WASHINGTON (CN) – The Justice Department reversed itself Monday in a high-profile voting-rights case and is now throwing support behind Ohio’s effort to restore a procedure allowing the state to purge inactive voters who don’t respond to registration notices.
The Obama DOJ had supported the civil rights groups that challenged Ohio’s voter-roll maintenance process last year as unlawful, but the agency has filed a new amicus brief that says the process does not violate the law.
“After this Court’s grant of review and the change in Administrations, the Department reconsidered the question,” the brief states, which was filed Monday with the U.S. Supreme Court.
After review, the DOJ concluded that the National Voting Registration Act does not prohibit states from sending registration notices based on nonvoting.
“That conclusion is supported by the NVRA’s text, context, and history,” the brief continues, abbreviating the law.
One provision of the law requires states to conduct programs that make a reasonable effort to remove ineligible voters from voter rolls.
The Ohio program, which the Sixth Circuit struck down last September, had allowed the state to send registration confirmation notices to voters who have not voted for two years.
It then allowed the state to purge voters who did not respond to the notice, but only if they failed to vote during the following four years.
The divided appeals court had sided with the groups that brought the challenge – Ohio A. Philip Randolph Institute, Northeast Ohio Coalition for the Homeless and Larry Harmon – agreeing that it violated the NVRA’s prohibition on purging voters for not voting.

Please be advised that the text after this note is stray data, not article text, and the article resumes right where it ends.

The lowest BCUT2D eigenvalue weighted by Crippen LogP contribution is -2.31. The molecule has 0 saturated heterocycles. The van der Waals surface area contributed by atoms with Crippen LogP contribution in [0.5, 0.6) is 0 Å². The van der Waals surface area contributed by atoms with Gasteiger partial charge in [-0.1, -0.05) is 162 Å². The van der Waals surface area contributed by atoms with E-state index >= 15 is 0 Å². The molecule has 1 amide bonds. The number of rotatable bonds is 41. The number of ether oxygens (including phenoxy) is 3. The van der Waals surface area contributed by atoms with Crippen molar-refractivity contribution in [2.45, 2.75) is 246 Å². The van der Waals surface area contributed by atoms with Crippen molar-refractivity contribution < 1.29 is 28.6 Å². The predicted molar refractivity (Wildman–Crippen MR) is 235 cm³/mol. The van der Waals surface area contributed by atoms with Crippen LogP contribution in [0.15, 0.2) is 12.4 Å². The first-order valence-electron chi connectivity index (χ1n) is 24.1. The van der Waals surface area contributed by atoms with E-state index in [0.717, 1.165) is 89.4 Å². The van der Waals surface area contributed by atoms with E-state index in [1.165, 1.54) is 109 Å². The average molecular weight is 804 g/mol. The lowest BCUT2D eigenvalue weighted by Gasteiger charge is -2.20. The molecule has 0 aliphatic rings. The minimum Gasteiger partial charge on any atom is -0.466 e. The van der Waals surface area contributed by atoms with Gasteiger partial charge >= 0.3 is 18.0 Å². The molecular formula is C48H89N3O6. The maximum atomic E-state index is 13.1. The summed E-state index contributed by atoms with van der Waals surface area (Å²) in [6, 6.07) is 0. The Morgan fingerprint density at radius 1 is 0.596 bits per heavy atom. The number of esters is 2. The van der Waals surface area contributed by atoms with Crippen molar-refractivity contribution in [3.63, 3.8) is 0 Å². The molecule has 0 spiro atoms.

The court found that the voter registration notices violated that prohibition because they were triggered solely by the act of nonvoting.
Ohio Secretary of State Jon Husted petitioned the Supreme Court, which agreed on May 30 to review the procedure.
The DOJ argued in its new amicus brief that the Sixth Circuit erred, and offered what it said is a better reading of the law.
The law’s prohibition on purging nonvoters “is best interpreted to prohibit removing a registrant solely for nonvoting,” the brief states.
The law says nothing about triggers, according to the brief, and only prohibits purging of voters for nonvoting – it does not prevent states from sending notices based on nonvoting.
“If the recipient of such a notice fails to respond and then fails to vote for the additional period prescribed in Section 20507(d), the initial period of nonvoting is unquestionably a but-for cause of the ultimate removal,” the brief states.
“Respondents do not contend—and could not plausibly contend—that the supplemental process results in the removal of any registrant solely because of nonvoting,” the brief continues.
Husted welcomed the news of the DOJ’s support.
“This case is about maintaining the integrity of our elections, something that will be harder to do if elections officials are not be able to properly maintain the voter rolls,” Husted said in a statement. “I welcome the support of these federal officials, state officials, and advocacy groups who filed with the U.S. Supreme Court to uphold Ohio’s process – a process that has been in place for more than two decades and administered the same way by both Republican and Democrat secretaries of state.”